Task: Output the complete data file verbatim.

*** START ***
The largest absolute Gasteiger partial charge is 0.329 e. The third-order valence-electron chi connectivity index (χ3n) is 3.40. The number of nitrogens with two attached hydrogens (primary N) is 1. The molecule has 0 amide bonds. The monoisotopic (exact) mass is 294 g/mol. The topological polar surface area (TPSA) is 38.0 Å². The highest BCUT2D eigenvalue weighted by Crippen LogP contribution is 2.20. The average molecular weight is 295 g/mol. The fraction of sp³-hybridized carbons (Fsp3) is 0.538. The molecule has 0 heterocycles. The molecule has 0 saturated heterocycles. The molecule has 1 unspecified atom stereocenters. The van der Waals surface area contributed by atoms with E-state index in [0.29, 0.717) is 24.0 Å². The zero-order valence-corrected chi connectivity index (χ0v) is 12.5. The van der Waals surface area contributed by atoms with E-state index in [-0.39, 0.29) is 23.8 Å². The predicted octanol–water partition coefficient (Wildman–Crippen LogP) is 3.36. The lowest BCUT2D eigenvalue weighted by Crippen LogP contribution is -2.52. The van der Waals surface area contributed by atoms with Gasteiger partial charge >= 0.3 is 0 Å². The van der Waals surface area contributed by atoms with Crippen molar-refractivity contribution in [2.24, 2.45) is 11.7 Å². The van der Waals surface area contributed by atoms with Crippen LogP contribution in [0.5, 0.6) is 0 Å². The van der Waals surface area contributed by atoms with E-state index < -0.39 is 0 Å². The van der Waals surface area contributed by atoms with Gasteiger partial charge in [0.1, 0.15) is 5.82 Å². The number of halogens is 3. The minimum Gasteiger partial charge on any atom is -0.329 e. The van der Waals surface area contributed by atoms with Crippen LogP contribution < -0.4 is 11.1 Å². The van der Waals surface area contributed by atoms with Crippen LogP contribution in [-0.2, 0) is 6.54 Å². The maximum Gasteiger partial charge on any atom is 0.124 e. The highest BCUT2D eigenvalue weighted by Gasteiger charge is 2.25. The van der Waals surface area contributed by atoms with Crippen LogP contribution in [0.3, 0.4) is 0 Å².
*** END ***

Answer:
The largest absolute Gasteiger partial charge is 0.329 e. The third-order valence-electron chi connectivity index (χ3n) is 3.40. The number of nitrogens with two attached hydrogens (primary N) is 1. The molecule has 0 amide bonds. The monoisotopic (exact) mass is 294 g/mol. The topological polar surface area (TPSA) is 38.0 Å². The highest BCUT2D eigenvalue weighted by Crippen LogP contribution is 2.20. The average molecular weight is 295 g/mol. The fraction of sp³-hybridized carbons (Fsp3) is 0.538. The molecule has 0 heterocycles. The molecule has 0 saturated heterocycles. The molecule has 1 unspecified atom stereocenters. The van der Waals surface area contributed by atoms with E-state index in [0.29, 0.717) is 24.0 Å². The zero-order valence-corrected chi connectivity index (χ0v) is 12.5. The van der Waals surface area contributed by atoms with E-state index in [-0.39, 0.29) is 23.8 Å². The predicted octanol–water partition coefficient (Wildman–Crippen LogP) is 3.36. The lowest BCUT2D eigenvalue weighted by Crippen LogP contribution is -2.52. The van der Waals surface area contributed by atoms with Gasteiger partial charge >= 0.3 is 0 Å². The van der Waals surface area contributed by atoms with Crippen molar-refractivity contribution in [2.24, 2.45) is 11.7 Å². The van der Waals surface area contributed by atoms with Crippen LogP contribution in [0.5, 0.6) is 0 Å². The van der Waals surface area contributed by atoms with E-state index < -0.39 is 0 Å². The van der Waals surface area contributed by atoms with Gasteiger partial charge in [0.1, 0.15) is 5.82 Å². The number of halogens is 3. The minimum Gasteiger partial charge on any atom is -0.329 e. The van der Waals surface area contributed by atoms with Crippen LogP contribution < -0.4 is 11.1 Å². The van der Waals surface area contributed by atoms with Crippen LogP contribution in [-0.2, 0) is 6.54 Å². The maximum Gasteiger partial charge on any atom is 0.124 e. The highest BCUT2D eigenvalue weighted by Gasteiger charge is 2.25. The van der Waals surface area contributed by atoms with Crippen LogP contribution in [0.3, 0.4) is 0 Å².